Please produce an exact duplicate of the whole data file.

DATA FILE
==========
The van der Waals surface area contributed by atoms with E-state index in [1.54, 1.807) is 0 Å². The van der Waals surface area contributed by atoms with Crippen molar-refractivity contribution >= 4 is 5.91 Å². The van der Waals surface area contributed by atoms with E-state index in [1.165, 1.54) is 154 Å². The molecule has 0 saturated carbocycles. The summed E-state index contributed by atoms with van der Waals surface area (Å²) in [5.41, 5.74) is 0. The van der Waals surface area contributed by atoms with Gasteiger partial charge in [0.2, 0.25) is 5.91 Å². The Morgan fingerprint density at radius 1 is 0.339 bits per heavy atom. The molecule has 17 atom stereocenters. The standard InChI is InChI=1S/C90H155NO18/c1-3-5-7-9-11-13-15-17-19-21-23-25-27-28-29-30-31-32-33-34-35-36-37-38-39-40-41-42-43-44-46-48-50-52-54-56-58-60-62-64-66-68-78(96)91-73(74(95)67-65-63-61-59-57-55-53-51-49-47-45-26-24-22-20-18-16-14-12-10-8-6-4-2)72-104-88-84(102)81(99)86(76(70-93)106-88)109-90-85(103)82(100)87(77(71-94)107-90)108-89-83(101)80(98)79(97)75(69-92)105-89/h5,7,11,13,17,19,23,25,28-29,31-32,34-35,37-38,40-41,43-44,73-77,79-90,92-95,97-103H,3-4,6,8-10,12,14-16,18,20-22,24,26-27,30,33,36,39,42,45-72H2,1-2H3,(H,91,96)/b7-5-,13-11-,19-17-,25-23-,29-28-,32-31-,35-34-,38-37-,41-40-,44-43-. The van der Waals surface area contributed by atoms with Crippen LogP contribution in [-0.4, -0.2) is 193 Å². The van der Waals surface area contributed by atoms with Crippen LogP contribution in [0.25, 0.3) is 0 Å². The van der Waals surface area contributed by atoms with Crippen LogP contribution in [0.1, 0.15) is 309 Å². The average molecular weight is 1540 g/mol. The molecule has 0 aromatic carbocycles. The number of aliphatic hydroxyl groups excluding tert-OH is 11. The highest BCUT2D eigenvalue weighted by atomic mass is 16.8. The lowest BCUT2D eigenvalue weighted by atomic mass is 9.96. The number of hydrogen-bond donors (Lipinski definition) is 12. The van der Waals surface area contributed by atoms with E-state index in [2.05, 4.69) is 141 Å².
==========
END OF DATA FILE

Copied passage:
The van der Waals surface area contributed by atoms with E-state index in [1.54, 1.807) is 0 Å². The van der Waals surface area contributed by atoms with Crippen molar-refractivity contribution >= 4 is 5.91 Å². The van der Waals surface area contributed by atoms with E-state index in [1.165, 1.54) is 154 Å². The molecule has 0 saturated carbocycles. The summed E-state index contributed by atoms with van der Waals surface area (Å²) in [5.41, 5.74) is 0. The van der Waals surface area contributed by atoms with Gasteiger partial charge in [0.2, 0.25) is 5.91 Å². The Morgan fingerprint density at radius 1 is 0.339 bits per heavy atom. The molecule has 17 atom stereocenters. The standard InChI is InChI=1S/C90H155NO18/c1-3-5-7-9-11-13-15-17-19-21-23-25-27-28-29-30-31-32-33-34-35-36-37-38-39-40-41-42-43-44-46-48-50-52-54-56-58-60-62-64-66-68-78(96)91-73(74(95)67-65-63-61-59-57-55-53-51-49-47-45-26-24-22-20-18-16-14-12-10-8-6-4-2)72-104-88-84(102)81(99)86(76(70-93)106-88)109-90-85(103)82(100)87(77(71-94)107-90)108-89-83(101)80(98)79(97)75(69-92)105-89/h5,7,11,13,17,19,23,25,28-29,31-32,34-35,37-38,40-41,43-44,73-77,79-90,92-95,97-103H,3-4,6,8-10,12,14-16,18,20-22,24,26-27,30,33,36,39,42,45-72H2,1-2H3,(H,91,96)/b7-5-,13-11-,19-17-,25-23-,29-28-,32-31-,35-34-,38-37-,41-40-,44-43-. The van der Waals surface area contributed by atoms with Crippen LogP contribution in [-0.4, -0.2) is 193 Å². The van der Waals surface area contributed by atoms with Crippen LogP contribution in [0.25, 0.3) is 0 Å². The van der Waals surface area contributed by atoms with Crippen LogP contribution in [0.1, 0.15) is 309 Å². The average molecular weight is 1540 g/mol. The molecule has 0 aromatic carbocycles. The number of aliphatic hydroxyl groups excluding tert-OH is 11. The highest BCUT2D eigenvalue weighted by atomic mass is 16.8. The lowest BCUT2D eigenvalue weighted by atomic mass is 9.96. The number of hydrogen-bond donors (Lipinski definition) is 12. The van der Waals surface area contributed by atoms with E-state index in [2.05, 4.69) is 141 Å².